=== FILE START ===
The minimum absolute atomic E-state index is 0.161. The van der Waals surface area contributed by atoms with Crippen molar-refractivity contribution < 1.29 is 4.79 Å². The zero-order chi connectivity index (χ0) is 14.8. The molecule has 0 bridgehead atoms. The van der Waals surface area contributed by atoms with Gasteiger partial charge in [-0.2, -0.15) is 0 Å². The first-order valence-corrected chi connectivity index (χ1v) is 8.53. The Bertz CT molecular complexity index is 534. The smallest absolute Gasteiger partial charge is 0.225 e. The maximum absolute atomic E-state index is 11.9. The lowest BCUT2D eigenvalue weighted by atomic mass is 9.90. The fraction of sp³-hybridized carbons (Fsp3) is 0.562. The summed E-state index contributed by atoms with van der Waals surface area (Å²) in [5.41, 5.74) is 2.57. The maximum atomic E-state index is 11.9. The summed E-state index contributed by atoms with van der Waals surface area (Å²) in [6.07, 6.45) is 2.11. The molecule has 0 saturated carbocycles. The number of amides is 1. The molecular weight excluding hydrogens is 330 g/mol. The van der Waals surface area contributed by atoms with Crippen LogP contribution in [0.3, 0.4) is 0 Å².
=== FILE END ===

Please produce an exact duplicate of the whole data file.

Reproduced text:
The minimum absolute atomic E-state index is 0.161. The van der Waals surface area contributed by atoms with Crippen molar-refractivity contribution < 1.29 is 4.79 Å². The zero-order chi connectivity index (χ0) is 14.8. The molecule has 0 bridgehead atoms. The van der Waals surface area contributed by atoms with Gasteiger partial charge in [-0.2, -0.15) is 0 Å². The first-order valence-corrected chi connectivity index (χ1v) is 8.53. The Bertz CT molecular complexity index is 534. The smallest absolute Gasteiger partial charge is 0.225 e. The maximum absolute atomic E-state index is 11.9. The lowest BCUT2D eigenvalue weighted by atomic mass is 9.90. The fraction of sp³-hybridized carbons (Fsp3) is 0.562. The summed E-state index contributed by atoms with van der Waals surface area (Å²) in [5.41, 5.74) is 2.57. The maximum atomic E-state index is 11.9. The summed E-state index contributed by atoms with van der Waals surface area (Å²) in [6.07, 6.45) is 2.11. The molecule has 0 saturated carbocycles. The number of amides is 1. The molecular weight excluding hydrogens is 330 g/mol. The van der Waals surface area contributed by atoms with Crippen LogP contribution in [0.3, 0.4) is 0 Å².